ABC The Drum
From Iraq to Wall Street, Barack Obama is used to seizing the moment to bring change. But his battle to tighten gun laws may prove to be his toughest yet, writes
Just days before being sworn in for a second term in office, US president Barack Obama may be at the very height of his powers.
With a fresh mandate from the American people, and freed of the political shackles of ever facing another election, Obama has the full force of his office and four bruising years of experience in getting (some) things done.
Politics is all about timing, and that has never been more true than for Barack Obama, who saw his moment in early 2007 to ride a wave of dissatisfaction with the war in Iraq and the status-quo in Washington all the way into the Oval Office.
During that historic 2008 campaign, then senator Obama often talked about "the fierce urgency of now" as his rationale for running as an inexperienced outsider in what proved to be the ultimate change election.
In early 2009, as he took office amid the worst economic collapse since 1929, President Obama seized the moment to make fundamental changes not just to Wall Street and the auto industry, but America's failing health care system. And it seems he is feeling the same fierce urgency again in the wake of the mass shooting of twenty six children and their teachers at the Sandy Hook Elementary school in Newtown, Connecticut on December 14.
In 2008, Americans were weary with the bloody wars in Iraq and Afghanistan; in 2013, many are weary with the toll the guns designed to fight conventional wars are taking in the cities and neighbourhoods of the United States.
It's not just about mass shootings like Newtown, or the cinema shooting in Aurora, Colorado last July; it's about the more than 8,000 other Americans who were murdered with firearms in 2012 that didn't make news around the world. But surely if anything would galvanise lawmakers and the nation into action, the sight of 20 dead first-graders shot in their classrooms barely a week before Christmas would.
If not now, when? In the hours and days that followed Newtown, all right-minded Americans appeared to agree there was a need for urgent and meaningful action, but that was where agreement ended. Just as was the case in the aftermath of Aurora, for many pro-gun conservatives, the logical response was not to try to take the guns out of the hands of potential killers; the answer was to give more people guns to defend themselves.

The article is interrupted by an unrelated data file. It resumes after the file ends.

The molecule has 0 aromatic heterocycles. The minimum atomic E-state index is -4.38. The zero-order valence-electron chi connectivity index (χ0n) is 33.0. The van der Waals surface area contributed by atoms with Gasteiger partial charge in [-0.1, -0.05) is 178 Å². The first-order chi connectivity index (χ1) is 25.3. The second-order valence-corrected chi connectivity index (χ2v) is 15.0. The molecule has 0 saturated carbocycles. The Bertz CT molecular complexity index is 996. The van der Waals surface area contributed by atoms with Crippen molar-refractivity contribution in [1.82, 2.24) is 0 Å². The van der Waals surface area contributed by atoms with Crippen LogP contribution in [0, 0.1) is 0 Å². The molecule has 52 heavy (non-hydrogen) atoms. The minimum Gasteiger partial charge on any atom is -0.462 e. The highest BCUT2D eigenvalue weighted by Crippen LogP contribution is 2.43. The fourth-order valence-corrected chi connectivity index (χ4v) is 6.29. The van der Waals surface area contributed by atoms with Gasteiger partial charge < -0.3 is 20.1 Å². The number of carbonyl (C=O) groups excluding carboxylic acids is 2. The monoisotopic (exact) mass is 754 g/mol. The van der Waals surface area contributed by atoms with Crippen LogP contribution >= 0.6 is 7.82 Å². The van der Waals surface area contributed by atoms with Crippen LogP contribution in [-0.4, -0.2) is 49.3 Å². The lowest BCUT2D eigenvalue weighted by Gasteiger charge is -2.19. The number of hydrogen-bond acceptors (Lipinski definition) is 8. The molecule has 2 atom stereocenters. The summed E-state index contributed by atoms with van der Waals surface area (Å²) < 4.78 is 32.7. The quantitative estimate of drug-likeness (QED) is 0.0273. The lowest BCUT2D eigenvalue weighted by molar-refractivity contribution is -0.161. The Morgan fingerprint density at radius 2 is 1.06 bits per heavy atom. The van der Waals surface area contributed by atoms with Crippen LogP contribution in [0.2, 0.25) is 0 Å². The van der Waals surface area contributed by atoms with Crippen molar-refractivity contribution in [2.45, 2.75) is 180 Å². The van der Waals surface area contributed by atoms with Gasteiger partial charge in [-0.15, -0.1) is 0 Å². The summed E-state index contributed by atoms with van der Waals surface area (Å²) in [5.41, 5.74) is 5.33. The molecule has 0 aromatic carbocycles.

"If those folks in that movie theatre had a gun they could have stopped the shooter — same with those teachers at Sandy Hook," their reasoning went.
Gun sales spiked when President Obama was first elected, even though he never promised action on gun control and only effectively loosened gun control measures in his first term, and gun dealers are doing brisk business again as gun owners increase their arsenals and stock up on ammunition.
Membership of the powerful National Rifle Association has surged by 250,000 in the past month. President Obama tasked his deputy Joe Biden to head the White House inquiry into gun violence, talk to both the NRA and gun control advocates, and come up with a way forward.
The plan put forward this week requires background checks on all gun sales and a new, stronger ban on military-style assault weapons and high-capacity magazines. The president has also called for a ban on armour-piercing bullets and stiffer penalties for gun crime.
Instead of putting armed guards in schools, President Obama wants 1,000 school resource officers and mental health experts to help identify students at risk of going off the rails.
Flanked by four young children who had written to him asking for action on gun violence, President Obama signed 23 executive actions which stiffen existing laws, but he needs the fractious US congress to initiate new laws on high-powered weapons and ammunition.
In a deliberate irony, given his support for abortion rights, President Obama reframed the issue of gun rights in terms of the greater "right to life" of the children at Sandy Hook, the movie-goers in Aurora and the victims of countless other gun crimes.
"Those rights are at stake, we're responsible," the president said. "This is our first task as a society... keeping our children safe. This is how we will be judged; we can't put it off any longer."
Again it is the fierce urgency of now. But Barack Obama's latest battle may prove to be his toughest yet. Already congressional Republicans have rejected his proposals, South Carolina Senator Lindsey Graham saying a ban on assault weapons "has already been tried and failed".
Senator Graham maintains his support for an armed response: "I believe the best way to confront a homicidal maniac who enters a school is for them to be met with armed resistance from a trained professional."
And while support for tighter gun controls has spiked by around 50 per cent since the Newtown shooting, still just 38 per cent of Americans say they are dissatisfied with the nation's gun laws and want them strengthened.
This article was originally published by ABC The Drum